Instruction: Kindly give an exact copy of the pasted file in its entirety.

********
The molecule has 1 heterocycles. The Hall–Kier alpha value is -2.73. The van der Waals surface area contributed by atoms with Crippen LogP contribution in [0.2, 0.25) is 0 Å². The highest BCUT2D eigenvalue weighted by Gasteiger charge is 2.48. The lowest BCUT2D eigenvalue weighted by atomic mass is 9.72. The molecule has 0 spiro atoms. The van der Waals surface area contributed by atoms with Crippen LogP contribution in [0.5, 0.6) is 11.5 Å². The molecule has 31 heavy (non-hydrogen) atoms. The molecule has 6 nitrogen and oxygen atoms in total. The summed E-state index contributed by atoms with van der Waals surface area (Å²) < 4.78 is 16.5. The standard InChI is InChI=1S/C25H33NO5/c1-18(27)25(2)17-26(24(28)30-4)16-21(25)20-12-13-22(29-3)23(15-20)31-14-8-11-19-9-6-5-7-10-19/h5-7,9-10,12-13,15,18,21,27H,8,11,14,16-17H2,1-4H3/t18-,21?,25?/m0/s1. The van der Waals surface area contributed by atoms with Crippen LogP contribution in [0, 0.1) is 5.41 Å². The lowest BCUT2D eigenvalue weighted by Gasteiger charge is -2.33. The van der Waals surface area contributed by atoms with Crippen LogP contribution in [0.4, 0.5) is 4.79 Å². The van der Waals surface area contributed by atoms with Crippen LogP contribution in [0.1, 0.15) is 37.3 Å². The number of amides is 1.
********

The molecule has 1 heterocycles. The Hall–Kier alpha value is -2.73. The van der Waals surface area contributed by atoms with Crippen LogP contribution in [0.2, 0.25) is 0 Å². The highest BCUT2D eigenvalue weighted by Gasteiger charge is 2.48. The lowest BCUT2D eigenvalue weighted by atomic mass is 9.72. The molecule has 0 spiro atoms. The van der Waals surface area contributed by atoms with Crippen LogP contribution in [0.5, 0.6) is 11.5 Å². The molecule has 31 heavy (non-hydrogen) atoms. The molecule has 6 nitrogen and oxygen atoms in total. The summed E-state index contributed by atoms with van der Waals surface area (Å²) < 4.78 is 16.5. The standard InChI is InChI=1S/C25H33NO5/c1-18(27)25(2)17-26(24(28)30-4)16-21(25)20-12-13-22(29-3)23(15-20)31-14-8-11-19-9-6-5-7-10-19/h5-7,9-10,12-13,15,18,21,27H,8,11,14,16-17H2,1-4H3/t18-,21?,25?/m0/s1. The van der Waals surface area contributed by atoms with Crippen LogP contribution in [0, 0.1) is 5.41 Å². The lowest BCUT2D eigenvalue weighted by Gasteiger charge is -2.33. The van der Waals surface area contributed by atoms with Crippen LogP contribution in [0.4, 0.5) is 4.79 Å². The van der Waals surface area contributed by atoms with Crippen LogP contribution in [0.1, 0.15) is 37.3 Å². The number of amides is 1.